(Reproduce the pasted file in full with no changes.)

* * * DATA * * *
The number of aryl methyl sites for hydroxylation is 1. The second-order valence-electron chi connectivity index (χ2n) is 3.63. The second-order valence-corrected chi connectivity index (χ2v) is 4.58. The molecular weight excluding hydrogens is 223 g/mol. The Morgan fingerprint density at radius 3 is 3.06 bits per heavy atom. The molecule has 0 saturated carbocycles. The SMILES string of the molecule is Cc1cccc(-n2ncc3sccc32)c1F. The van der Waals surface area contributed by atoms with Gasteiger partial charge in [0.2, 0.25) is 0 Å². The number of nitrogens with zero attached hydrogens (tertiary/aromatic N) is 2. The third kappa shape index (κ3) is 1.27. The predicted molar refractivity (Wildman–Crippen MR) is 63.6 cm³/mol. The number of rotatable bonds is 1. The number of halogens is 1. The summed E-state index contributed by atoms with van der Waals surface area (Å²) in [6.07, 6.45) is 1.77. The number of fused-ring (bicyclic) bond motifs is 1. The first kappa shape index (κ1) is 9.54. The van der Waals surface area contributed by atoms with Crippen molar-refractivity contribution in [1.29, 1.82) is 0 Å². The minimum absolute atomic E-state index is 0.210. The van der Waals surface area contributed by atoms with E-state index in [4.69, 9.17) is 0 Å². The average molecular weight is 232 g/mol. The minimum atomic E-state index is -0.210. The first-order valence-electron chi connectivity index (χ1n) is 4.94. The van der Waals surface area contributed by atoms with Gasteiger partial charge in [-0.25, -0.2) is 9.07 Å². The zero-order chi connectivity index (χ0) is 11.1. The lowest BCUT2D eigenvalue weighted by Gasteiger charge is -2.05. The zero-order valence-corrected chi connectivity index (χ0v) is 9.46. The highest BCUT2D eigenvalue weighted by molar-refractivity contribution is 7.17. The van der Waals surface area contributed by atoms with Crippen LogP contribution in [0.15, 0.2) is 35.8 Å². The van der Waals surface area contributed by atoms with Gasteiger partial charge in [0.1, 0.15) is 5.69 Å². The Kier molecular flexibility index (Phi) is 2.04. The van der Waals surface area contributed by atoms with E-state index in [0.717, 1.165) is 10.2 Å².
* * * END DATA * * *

The number of aryl methyl sites for hydroxylation is 1. The second-order valence-electron chi connectivity index (χ2n) is 3.63. The second-order valence-corrected chi connectivity index (χ2v) is 4.58. The molecular weight excluding hydrogens is 223 g/mol. The Morgan fingerprint density at radius 3 is 3.06 bits per heavy atom. The molecule has 0 saturated carbocycles. The SMILES string of the molecule is Cc1cccc(-n2ncc3sccc32)c1F. The van der Waals surface area contributed by atoms with Gasteiger partial charge in [0.2, 0.25) is 0 Å². The number of nitrogens with zero attached hydrogens (tertiary/aromatic N) is 2. The third kappa shape index (κ3) is 1.27. The predicted molar refractivity (Wildman–Crippen MR) is 63.6 cm³/mol. The number of rotatable bonds is 1. The number of halogens is 1. The summed E-state index contributed by atoms with van der Waals surface area (Å²) in [6.07, 6.45) is 1.77. The number of fused-ring (bicyclic) bond motifs is 1. The first kappa shape index (κ1) is 9.54. The van der Waals surface area contributed by atoms with Crippen molar-refractivity contribution in [1.29, 1.82) is 0 Å². The minimum absolute atomic E-state index is 0.210. The van der Waals surface area contributed by atoms with E-state index in [4.69, 9.17) is 0 Å². The average molecular weight is 232 g/mol. The minimum atomic E-state index is -0.210. The first-order valence-electron chi connectivity index (χ1n) is 4.94. The van der Waals surface area contributed by atoms with Gasteiger partial charge in [-0.25, -0.2) is 9.07 Å². The zero-order chi connectivity index (χ0) is 11.1. The lowest BCUT2D eigenvalue weighted by Gasteiger charge is -2.05. The zero-order valence-corrected chi connectivity index (χ0v) is 9.46. The highest BCUT2D eigenvalue weighted by molar-refractivity contribution is 7.17. The van der Waals surface area contributed by atoms with Crippen LogP contribution in [0.15, 0.2) is 35.8 Å². The van der Waals surface area contributed by atoms with Gasteiger partial charge in [0.1, 0.15) is 5.69 Å². The Kier molecular flexibility index (Phi) is 2.04. The van der Waals surface area contributed by atoms with E-state index in [0.717, 1.165) is 10.2 Å².